With all the family and friends that come into town during the holidays, I thought a DIY luggage rack would be appropriate for the season. I’ve always liked using them when I’m in a hotel, and I think it’s a nice touch for guests to feel like they have a spot for their luggage while visiting, etc.
To make things interesting, the canvas for this DIY luggage rack is hand-sewn, hand-stamped and only costs a few dollars to put together. Click through to see the before and after. I also included a block printing on fabric tutorial, since that was a big part of the project.
I broke this project down into two sets of instructions. The first tutorial is for the luggage rack redo itself. So, if you don’t want to block print the fabric first, you can just skip straight to the luggage rack DIY below.
And the second tutorial will show you how to block print onto fabric, in case you want a pattern on the canvas first. You can also use this tutorial for block printing on other objects, unrelated to the luggage rack project – any fabric and even paper. Let me know if you have any questions!
Materials for Making Canvas Luggage Rack
- old luggage rack (Jess found this one for a few dollars at an estate sale)
- heavy duty canvas (1/2 yard or less)
- staple gun and staples
- tape measure
- canvas wax (optional)
Instructions for Canvas Luggage Rack DIY
1. Start by measuring the part of the luggage rack that you’ll want the canvas to cover. I used the straps that were already there as a guide for how wide and long to make mine. Then, cut a piece of canvas a little larger than the measurement (for seam allowance). I cut my canvases to 18×18 inches.
2. Next, for the two edges that will be shown, you’ll want to finish the edges with a sewing machine by folding it twice and then stitching on the fold. The other two edges can be left unsewn, since they won’t be seen once finished. So, once sewn, you’ll be left with a piece of canvas that is somewhere around 17×18 inches, two ends are sewn and the other two are left as raw edges.
3. (optional) If desired, this would be the time to add canvas wax to protect the surface. Instructions are according to packaging. We skipped this step, but it’s great for creating a more water and stain resistant surface. I have used the exact wax I linked to before, when I made my waxed canvas wine bags, and it works great / is super easy.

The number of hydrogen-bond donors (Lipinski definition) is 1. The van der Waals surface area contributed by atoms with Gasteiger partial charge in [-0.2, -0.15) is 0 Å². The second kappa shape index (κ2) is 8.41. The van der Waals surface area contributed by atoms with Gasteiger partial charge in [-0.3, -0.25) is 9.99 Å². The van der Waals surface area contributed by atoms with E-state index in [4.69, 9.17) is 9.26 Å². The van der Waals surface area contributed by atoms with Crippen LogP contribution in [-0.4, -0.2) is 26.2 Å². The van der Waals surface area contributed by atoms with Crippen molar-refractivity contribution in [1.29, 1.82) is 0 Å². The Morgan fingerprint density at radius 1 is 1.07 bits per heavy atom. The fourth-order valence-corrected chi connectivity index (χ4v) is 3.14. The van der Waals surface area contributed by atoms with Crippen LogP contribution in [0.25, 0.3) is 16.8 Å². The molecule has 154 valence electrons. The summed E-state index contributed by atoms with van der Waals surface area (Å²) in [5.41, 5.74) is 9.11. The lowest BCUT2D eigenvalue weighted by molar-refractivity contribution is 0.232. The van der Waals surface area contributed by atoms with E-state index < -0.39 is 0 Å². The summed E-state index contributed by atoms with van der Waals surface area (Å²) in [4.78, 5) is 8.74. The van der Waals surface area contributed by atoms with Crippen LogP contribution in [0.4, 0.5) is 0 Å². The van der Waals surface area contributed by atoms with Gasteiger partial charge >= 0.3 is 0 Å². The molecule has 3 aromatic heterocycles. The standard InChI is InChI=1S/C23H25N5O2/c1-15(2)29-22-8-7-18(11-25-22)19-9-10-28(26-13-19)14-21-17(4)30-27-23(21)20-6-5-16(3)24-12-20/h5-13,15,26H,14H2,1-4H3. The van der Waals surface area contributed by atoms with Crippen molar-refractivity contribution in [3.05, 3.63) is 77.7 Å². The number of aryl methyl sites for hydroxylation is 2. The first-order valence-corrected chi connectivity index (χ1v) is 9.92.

4. Wrap the canvas around the luggage rack and flip the luggage rack over. Staple the canvas to the luggage rack underneath, as shown in the photo. Do this on both sides of the luggage rack, all the way across the canvas. Flip it back over and it’s ready to use.
Materials for Block Printing on Fabric
- block printing carving block
- fabric block printing ink
- linoleum cutter carving tool
- soft rubber brayer
- acrylic sheet, glass (or similar)
- permanent marker
How to Block Print on Fabric
1. The first step is coming up with a design. Use a permanent marker to draw the design directly onto the carving block.
The shapes for this pattern are loosely inspired by a few shapes that I used to paint a lot when I was actually painting (which was forever ago – gasp), along with the pattern on an old Dusen Dusen dress a friend gave me (that I LOVE).
2. Then, using your carving tools, cut out the excess area away from the design (leaving the design raised), as shown in the photo. Use one of the pieces that has a U shape to it – you’ll see a few sizes come with your carving tool. The wider the U shape on the sharp side, the deeper and wider the grooves / cut outs will be. You can also use one of the carving tools (the one that looks like a blade), to cut away excess material from the side of each block to make it easier to handle while stamping.
Side note: If you’ve never carved a stamp before, not to worry, it’s super easy! BUT be sure to use caution with the carving tools. They’ve very sharp!
3. Once the stamps are carved, ink up an acrylic sheet, piece of glass, or another smooth surface that’s similar. Squeeze out ink (I especially like this ink for fabric – and there are loads of color options) in a long line toward the top of the palette.
4. Then use the soft rubber brayer (the roller), to bring the ink down – rolling ink out a bit on the surface before rolling it over your stamp.
5. Flip the stamp over and press it down firmly and evenly onto the canvas (or whatever fabric you’re working with). Then, pull the stamp away from the fabric, straight up if you can.
6. Repeat steps 4 and 5 until your fabric is covered. Let the surface air dry for 24 hours before using (this will set the ink).
So, what do you think? Are you a fan of luggage racks in general for guests? Do you have a bunch of people coming into own for the holidays?!